McSweeney’s #16

ISBN: 1932416153
ISBN 13: 9781932416152
By: Dave Eggers Ann Beattie Robert Coover

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Anthology Currently Reading Fiction Literary Journal Mcsweeney S Mcsweeney S Quarterly Mcsweeneys Short Stories To Read Unread

Reader's Thoughts

Sam Quixote

McSweeney's 16 unfolds into 4 sections containing a paperback of short stories, a paperback novella, a pack of cards with a story printed on them, and a comb. Materially, this is one of the best produced and good looking books out there, McSweeney's proving their innovation extends beyond the written word into design. It's a shame the stories don't live up to the brilliant product. Denis Johnson proves why he's the best known of all the contributors by providing an extract from his novel "Tree of Smoke" entitled "Lucky". The story follows young servicemen in Indo-China before Vietnam escalates into a full blown conflict and includes reactions to the assassination of JFK, prostitutes, squabbling brothers, and a monkey shooting all in 15 pages! Roddy Doyle, usually a very strong short story writer, provides a so so story called "Home to Harlem" while Adam Levin's "Considering the Bittersweet End of Susan Falls" has its moments as the story centres on a legless, abnormally intelligent teen girl in college falling in love with an older girl and then suddenly dying. Robert Coover writes a story on the playing cards about the Queen of Hearts baking tarts for the King and then having them stolen. The idea is that, besides the first and last card, you shuffle the deck and each time read a different story. It's a great idea but isn't as amazing as it sounds. Each card ends with a character doing something and the event being covered on the next card. Eg. "The Knave of Hearts then..." and the next card beginning "... jumped through the window into the garden". It's ok and a neat idea but basically not that enthralling especially as Coover's story isn't very interesting. Ann Beattie's novella was so insufferably smug I only managed 10 pages out of 50 before putting it down. It's a great issue if only for the presentation but there are some interesting stories within. I think style trumps substance in this regard but the style is so good it's worth checking out just for that.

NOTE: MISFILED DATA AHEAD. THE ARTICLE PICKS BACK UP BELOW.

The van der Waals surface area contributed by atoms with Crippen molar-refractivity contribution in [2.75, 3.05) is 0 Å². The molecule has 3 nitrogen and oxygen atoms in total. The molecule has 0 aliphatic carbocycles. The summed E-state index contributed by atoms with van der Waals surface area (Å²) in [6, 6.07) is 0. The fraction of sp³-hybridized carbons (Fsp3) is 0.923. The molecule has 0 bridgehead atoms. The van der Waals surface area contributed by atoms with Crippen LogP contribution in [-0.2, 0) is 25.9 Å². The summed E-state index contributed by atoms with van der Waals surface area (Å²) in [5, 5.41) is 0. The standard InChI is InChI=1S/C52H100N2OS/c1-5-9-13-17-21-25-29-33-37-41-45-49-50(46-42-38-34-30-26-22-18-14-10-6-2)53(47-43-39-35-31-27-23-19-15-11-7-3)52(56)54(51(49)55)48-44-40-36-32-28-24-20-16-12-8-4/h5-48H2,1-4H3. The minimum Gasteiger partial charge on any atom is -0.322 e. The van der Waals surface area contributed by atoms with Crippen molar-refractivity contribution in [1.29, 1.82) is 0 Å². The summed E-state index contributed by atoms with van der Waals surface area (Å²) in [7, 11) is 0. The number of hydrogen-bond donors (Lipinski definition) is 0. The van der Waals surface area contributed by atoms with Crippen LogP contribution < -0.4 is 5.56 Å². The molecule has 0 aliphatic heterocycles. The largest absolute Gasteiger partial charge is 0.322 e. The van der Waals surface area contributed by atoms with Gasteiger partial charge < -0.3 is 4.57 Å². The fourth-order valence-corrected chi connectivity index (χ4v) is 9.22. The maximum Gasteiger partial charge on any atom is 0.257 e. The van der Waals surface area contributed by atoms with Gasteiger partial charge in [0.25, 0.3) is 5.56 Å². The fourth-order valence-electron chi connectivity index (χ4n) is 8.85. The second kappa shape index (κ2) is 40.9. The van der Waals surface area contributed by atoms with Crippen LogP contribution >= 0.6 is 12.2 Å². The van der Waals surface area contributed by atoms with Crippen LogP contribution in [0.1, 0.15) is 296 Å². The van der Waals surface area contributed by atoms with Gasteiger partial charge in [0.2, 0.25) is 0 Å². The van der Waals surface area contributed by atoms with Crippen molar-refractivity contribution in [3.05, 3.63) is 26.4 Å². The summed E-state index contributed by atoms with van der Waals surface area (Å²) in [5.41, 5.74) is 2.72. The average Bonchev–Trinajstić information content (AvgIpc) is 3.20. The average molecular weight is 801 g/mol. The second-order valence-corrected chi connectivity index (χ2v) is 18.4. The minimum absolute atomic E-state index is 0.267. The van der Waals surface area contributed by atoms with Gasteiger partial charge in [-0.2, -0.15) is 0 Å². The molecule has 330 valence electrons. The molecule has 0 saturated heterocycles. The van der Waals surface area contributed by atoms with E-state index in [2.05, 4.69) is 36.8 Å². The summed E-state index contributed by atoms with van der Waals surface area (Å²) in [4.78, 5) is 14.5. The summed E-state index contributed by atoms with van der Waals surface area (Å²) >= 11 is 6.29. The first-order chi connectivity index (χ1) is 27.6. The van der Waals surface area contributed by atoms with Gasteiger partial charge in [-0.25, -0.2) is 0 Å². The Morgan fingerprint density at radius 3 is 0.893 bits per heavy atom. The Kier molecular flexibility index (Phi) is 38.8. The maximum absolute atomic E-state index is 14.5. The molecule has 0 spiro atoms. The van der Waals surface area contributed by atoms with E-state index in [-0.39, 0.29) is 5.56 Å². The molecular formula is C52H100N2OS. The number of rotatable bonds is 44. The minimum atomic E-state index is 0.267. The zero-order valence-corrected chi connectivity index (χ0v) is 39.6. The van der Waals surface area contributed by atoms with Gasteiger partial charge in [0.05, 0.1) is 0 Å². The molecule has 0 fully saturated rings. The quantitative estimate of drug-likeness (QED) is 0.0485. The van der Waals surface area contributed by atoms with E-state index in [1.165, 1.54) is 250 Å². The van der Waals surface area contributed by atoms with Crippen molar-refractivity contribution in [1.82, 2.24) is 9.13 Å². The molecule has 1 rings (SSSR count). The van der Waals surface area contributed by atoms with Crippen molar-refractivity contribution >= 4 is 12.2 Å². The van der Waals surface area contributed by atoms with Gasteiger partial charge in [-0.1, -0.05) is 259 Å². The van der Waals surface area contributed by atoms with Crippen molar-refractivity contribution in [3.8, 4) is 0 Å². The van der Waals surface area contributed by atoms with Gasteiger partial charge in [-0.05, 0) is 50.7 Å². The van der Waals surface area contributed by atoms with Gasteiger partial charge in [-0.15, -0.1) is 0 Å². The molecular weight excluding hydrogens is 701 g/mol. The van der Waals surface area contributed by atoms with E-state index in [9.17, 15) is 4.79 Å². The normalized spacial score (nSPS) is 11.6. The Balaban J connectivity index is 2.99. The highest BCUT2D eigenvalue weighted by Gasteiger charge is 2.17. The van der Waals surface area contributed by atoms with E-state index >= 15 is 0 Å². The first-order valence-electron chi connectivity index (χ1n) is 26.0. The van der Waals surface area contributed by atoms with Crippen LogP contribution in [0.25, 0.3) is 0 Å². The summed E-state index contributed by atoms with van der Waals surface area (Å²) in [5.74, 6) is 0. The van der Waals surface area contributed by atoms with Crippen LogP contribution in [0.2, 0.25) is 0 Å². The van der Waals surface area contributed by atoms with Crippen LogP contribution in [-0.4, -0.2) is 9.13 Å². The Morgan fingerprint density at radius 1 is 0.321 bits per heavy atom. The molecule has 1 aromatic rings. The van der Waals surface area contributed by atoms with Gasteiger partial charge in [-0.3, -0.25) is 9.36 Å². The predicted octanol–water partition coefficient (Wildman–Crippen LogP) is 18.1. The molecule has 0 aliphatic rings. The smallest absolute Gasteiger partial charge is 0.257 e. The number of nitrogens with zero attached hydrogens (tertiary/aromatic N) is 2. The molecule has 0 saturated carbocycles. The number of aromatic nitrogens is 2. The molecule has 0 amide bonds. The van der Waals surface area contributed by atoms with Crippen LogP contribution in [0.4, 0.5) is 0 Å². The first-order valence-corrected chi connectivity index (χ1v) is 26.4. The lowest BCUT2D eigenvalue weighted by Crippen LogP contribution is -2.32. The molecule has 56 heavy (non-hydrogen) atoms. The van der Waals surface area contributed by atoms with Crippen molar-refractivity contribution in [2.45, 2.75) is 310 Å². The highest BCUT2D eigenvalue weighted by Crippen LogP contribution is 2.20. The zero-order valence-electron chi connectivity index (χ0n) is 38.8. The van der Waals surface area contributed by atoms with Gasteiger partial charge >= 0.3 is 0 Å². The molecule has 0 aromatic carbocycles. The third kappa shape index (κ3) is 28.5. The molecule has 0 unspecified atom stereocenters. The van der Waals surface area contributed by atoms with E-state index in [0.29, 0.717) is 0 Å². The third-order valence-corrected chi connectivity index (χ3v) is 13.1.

this issue comes with a fucking comb.and there's stories & a novel excerpt.but: comB!!!

Rachel McKinney

This is worth a pickup for the content alone... but the fact that it comes with a comb and a deck of cards to shuffle and read as a story is FANTASTIC.


This is now my favorite publlisher. A fine literary journal with the most beautiful bindings and a nice topping of wit.


A pretty solid collection of stories. I appreciate their willingness to take risks. I think the first half is stronger, and I especially enjoyed Mudder Tongue and Considering the Bittersweet End of Susan Falls. It also includes a story on playing cards that can be shuffled and reread numerous times. And a comb.

Noel VerDine

This triple(!) gate-fold layout was what made me fall so, so in love with McSweeney's Quarterly Concern.


I recently wrote a short thing about Dave Eggers and then realized that I hadn't rated or reviewed the many issues of McSweeney's I've read. The early issues were especially influential and inspiring to me. This issue came with a comb!


it came with a comb

Patrick Font

Icelandic fiction. Many fantastic short stories were featured in this issue.


Heart Suit (Robert Coover) will be one of my favorite things for a long time. It changes with every reading! I'm in awe of his raunchy rewrite of the King of Hearts nursery rhyme that is both introspective and interactive. Yum.Also of note is Roddy Doyle's "Home To Harlem," but I don't know how to describe that one.

Nicki Pfaff

It comes with a comb and a pack of cards. These tie into stories contained in the book. Plus, that's just pretty awesome packaging.


contains my favorite short story ever: "the medicine man" by kevin moffett

e. d'alessandro

the packaging somehow makes this issue ten times more fun to read.


i think this is one of the most surprising books i have ever held in my hands. firts of all is cover: fabric, folded 2 or even 3 times. there is comb and a bunch of books in different pockets. i have finished one with a lot of stories. good collection. wasn't disappointed at all!some stories are strange as always. liked one about Susan and was laughing a lot with mudder tongue:)

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